In September 2013, California Governor Jerry Brown signed into law SB 606, criminalizing attempts to photograph or videotape a child if the reason for doing so was because the child's parent is a celebrity or public official. Not surprisingly, the measure garnered significant support from Hollywood's elite, including legislative testimony from actress-moms Halle Berry and Jennifer Garner. Against the outcry of the California Broadcasters Association and the California Newspaper Publishers Association, the California Legislature approved the measure, which raises current penalties for first-time offenders to one year of incarceration and/or a $10,000 fine (up from a maximum of six months of incarceration and/or a $1,000 fine). The law, which will likely be challenged as an unconstitutional infringement on freedom of speech, separates out a class of children to be protected based on their parents' status as public people based on their employment. Such a distinction-like the current distinctions between public and private plaintiffs in defamation and invasion of privacy cases-proves problematic in the age of the Internet for a variety of reasons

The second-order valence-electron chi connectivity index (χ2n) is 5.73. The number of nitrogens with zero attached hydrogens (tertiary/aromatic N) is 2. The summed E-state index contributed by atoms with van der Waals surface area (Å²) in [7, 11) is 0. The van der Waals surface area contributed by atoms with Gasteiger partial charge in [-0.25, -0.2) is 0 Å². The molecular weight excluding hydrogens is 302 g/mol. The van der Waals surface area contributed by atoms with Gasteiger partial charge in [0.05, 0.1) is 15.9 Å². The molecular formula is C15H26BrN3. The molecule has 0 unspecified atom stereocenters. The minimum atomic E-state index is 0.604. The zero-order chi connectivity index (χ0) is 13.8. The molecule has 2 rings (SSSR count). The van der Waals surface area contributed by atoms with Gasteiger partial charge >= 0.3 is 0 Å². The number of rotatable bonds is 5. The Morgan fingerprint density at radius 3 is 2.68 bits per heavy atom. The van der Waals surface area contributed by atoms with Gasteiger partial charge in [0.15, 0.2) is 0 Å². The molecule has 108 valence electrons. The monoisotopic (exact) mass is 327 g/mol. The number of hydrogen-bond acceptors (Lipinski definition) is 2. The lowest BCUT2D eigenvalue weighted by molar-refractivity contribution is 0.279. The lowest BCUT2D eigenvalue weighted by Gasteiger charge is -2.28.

Sanders, Amy K.
"Fast Forward Fifty Years: Protecting Uninhibited, Robust, and Wide-Open Debate After New York Times Co. v. Sullivan,"
Georgia Law Review: Vol. 48:
3, Article 8.
Available at: https://digitalcommons.law.uga.edu/glr/vol48/iss3/8